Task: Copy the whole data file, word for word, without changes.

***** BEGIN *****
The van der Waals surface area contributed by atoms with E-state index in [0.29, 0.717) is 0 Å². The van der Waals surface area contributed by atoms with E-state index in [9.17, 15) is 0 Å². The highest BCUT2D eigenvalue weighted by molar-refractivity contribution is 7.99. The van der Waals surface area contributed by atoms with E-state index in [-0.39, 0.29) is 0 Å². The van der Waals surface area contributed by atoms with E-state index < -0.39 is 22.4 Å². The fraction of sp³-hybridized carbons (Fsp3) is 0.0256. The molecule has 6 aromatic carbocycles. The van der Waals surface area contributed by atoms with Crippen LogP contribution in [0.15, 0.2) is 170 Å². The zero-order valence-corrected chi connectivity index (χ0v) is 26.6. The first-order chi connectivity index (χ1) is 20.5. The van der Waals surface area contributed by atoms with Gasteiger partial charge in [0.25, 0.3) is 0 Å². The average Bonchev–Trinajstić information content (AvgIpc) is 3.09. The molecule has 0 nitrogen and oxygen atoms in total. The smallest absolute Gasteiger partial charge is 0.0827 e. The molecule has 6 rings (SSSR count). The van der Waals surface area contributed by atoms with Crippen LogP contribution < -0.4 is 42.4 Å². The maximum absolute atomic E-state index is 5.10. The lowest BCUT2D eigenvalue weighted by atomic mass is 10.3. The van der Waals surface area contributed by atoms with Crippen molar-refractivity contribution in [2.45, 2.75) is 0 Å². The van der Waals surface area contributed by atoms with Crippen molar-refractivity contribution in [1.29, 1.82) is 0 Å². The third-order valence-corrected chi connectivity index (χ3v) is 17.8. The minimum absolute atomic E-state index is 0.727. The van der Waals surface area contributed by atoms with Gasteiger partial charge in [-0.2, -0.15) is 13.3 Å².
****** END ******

The van der Waals surface area contributed by atoms with E-state index in [0.29, 0.717) is 0 Å². The van der Waals surface area contributed by atoms with E-state index in [9.17, 15) is 0 Å². The highest BCUT2D eigenvalue weighted by molar-refractivity contribution is 7.99. The van der Waals surface area contributed by atoms with E-state index in [-0.39, 0.29) is 0 Å². The van der Waals surface area contributed by atoms with E-state index < -0.39 is 22.4 Å². The fraction of sp³-hybridized carbons (Fsp3) is 0.0256. The molecule has 6 aromatic carbocycles. The van der Waals surface area contributed by atoms with Crippen LogP contribution in [0.15, 0.2) is 170 Å². The zero-order valence-corrected chi connectivity index (χ0v) is 26.6. The first-order chi connectivity index (χ1) is 20.5. The van der Waals surface area contributed by atoms with Gasteiger partial charge in [0.25, 0.3) is 0 Å². The average Bonchev–Trinajstić information content (AvgIpc) is 3.09. The molecule has 0 nitrogen and oxygen atoms in total. The smallest absolute Gasteiger partial charge is 0.0827 e. The molecule has 6 rings (SSSR count). The van der Waals surface area contributed by atoms with Crippen LogP contribution < -0.4 is 42.4 Å². The maximum absolute atomic E-state index is 5.10. The lowest BCUT2D eigenvalue weighted by atomic mass is 10.3. The van der Waals surface area contributed by atoms with Crippen molar-refractivity contribution in [2.45, 2.75) is 0 Å². The van der Waals surface area contributed by atoms with Crippen molar-refractivity contribution in [1.29, 1.82) is 0 Å². The third-order valence-corrected chi connectivity index (χ3v) is 17.8. The minimum absolute atomic E-state index is 0.727. The van der Waals surface area contributed by atoms with Gasteiger partial charge in [-0.2, -0.15) is 13.3 Å².